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Posts tagged ‘art progress’

Playing around with Filters in Photoshop

While I do not have the full Photoshop, I have an older version of Elements. There is still plenty of things to play with there.

This week’s assignment was to manipulate a photo using any technique including filters composing either a very abstract piece or a recognizable image.

Last Sunday I spied a set of abandoned water pipes and took several photos from different angles. Unfortunately I could not get very close as there was a bog in the way and a sign saying that there were aggressive alligators on the loose.

I spent a pleasurable two hours with filters and one of the images—all on my smugmug site but this is the one I submitted.

more images are here:

Just Another Day



Today was spent waiting for the FedEx delivery truck. The delivery was extra special and had to be signed for—and if I wasn’t here to sign for it, it would be returned. It wasn’t fancy jewelry or chocolates or a new sewing machine or plane tickets to an exotic location. No, it was simply medication—medication that must be kept refrigerated and I am hopeful will alleviate much of the pain that plagues me.


And so, I opened the front door and the blinds to the windows, positioned myself within clear view of the street and set for myself the task of organizing my photo files. I figured out how to rip my newly acquired remastered Beatles albums and play them in the background while displaying two windows side by side and worked on a printed outline of the categories. Most of the files had been sorted into ‘best’ and ‘extras’ which really meant duplicates and blurry ones and ones I needed to just delete. At first I looked at every photo, moved a few that were extras into the best group; relabeled some, but then just went for the gold—and deleted all the extra files. My laptop is nearly full and just barely crawling along. The final outline is printed and stored neatly next to my laptop and I promise myself I won’t let it get into such a mess again.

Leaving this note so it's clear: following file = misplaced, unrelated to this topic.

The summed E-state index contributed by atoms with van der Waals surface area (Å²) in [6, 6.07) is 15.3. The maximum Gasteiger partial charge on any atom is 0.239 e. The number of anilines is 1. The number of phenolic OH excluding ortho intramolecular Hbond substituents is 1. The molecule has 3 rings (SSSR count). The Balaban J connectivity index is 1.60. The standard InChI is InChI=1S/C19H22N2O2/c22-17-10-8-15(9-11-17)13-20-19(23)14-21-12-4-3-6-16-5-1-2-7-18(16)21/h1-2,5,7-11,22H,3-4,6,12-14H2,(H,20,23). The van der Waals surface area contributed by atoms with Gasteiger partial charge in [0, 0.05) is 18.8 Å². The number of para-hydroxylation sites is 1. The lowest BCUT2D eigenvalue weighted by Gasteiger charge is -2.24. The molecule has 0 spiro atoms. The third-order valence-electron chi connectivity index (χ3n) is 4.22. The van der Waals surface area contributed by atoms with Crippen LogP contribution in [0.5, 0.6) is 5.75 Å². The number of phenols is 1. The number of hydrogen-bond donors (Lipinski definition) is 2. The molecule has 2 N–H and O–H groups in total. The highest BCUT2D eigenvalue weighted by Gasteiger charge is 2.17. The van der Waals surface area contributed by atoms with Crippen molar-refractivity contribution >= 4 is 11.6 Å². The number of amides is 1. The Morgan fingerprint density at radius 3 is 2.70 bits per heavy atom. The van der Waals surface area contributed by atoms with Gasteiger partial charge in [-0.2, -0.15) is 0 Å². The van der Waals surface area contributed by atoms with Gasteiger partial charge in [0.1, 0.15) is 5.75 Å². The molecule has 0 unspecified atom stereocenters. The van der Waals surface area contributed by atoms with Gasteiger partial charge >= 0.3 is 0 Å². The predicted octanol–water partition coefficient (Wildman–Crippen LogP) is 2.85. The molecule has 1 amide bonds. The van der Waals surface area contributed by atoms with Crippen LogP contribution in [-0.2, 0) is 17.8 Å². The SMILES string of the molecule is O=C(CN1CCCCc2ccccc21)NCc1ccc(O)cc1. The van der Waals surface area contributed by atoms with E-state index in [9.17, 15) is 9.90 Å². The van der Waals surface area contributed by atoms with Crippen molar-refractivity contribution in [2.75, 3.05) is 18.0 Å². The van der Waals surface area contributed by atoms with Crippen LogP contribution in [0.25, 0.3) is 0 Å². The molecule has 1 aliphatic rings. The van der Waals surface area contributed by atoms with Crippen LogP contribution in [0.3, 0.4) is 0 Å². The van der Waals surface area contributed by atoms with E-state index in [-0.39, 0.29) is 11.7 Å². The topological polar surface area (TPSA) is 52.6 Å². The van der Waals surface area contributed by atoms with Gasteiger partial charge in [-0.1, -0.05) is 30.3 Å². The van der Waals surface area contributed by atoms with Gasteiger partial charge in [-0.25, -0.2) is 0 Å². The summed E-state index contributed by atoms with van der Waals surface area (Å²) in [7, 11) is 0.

What was really depressing was the volume of work I did not produce this year compared to previous years. There were only pieces made for assorted challenges—all very small and four donation pieces—with only one being truly new. Most of the year was spent in finishing up what I call ‘regular’ sewing projects—nothing new or interesting—just regular ‘stuff’.


But the year is not yet done—and maybe with that new medicine I’ll feel more like working—if my sewing machine and brushes and paints remember who I am.

Learning Espanol and Making Art

Rusty Disc

Rusty Disc

Over the past two years I have made a concentrated effort to learn Spanish. It’s not easy and I commiserate with immigrants attempting to learn English. I could wish for some sort of magic to occur and wake up one morning fully fluent in Spanish and giving Michealangelo a run for his money.


But I think I’ve made some progress. And it occurred to me that perhaps I’m applying the same process to my art. Although my accent isn’t quite right, my grammar sometimes—no make that frequently— not correct, my vocabulary so limited I use funny words, i.e. ‘all your ears’ instead of ‘both ears’, patients and their families are impressed. And judging from the response of my first art show this past weekend, art patrons and fellow artists are pleased.


To Learn and Improve my Spanish I did the following:


  1. Studied and took classes from experts.
  2. Take every chance I can to speak it, the cleaning folks, the kitchen people, my yard man, the bus driver. They are always delighted when I ask them a question in Spanish.
  3. Watch Spanish soaps on television when I get a chance. The noviellas are really fun! I tried the news but that was pretty depressing.
  4. Go to church services conducted in Spanish and read in my Spanish Bible.
  5. I’m not afraid to sound stupid when I speak it.
  6. Practice conversations in my head while driving to work.
  7. I’m not afraid to ask ‘how did I do’ when a translator is present.


If I translate that to art:

  1. I have the luxury of Houston quilt festival being readily accessible; however, I’ve also taken classes in other media.
  2. Look at art every chance I can, regardless of media and particularly non-fiber.
  3. Read biographies of artists, subscribe to painting forums, go to lectures.
  4. Go to openings and quiz the artist (nicely) about techniques and processes.
  5. I participated in an art sale/show this past weekend. (this was a huge step for me)
  6. I look. And look again—at my surroundings—and translate it into colors or shapes.
  7. I send work to juried shows.


Probably the most important aspect is not being afraid to try.  I am clearly not expert in either arena but I see slow but steady progress. Moving forward and improving only happens with work and a lot of it. While I am waiting for the magical fairy to dust me with instant skill –she must be busy with other artists and people who need to speak Spanish more than do I— I need to keep working.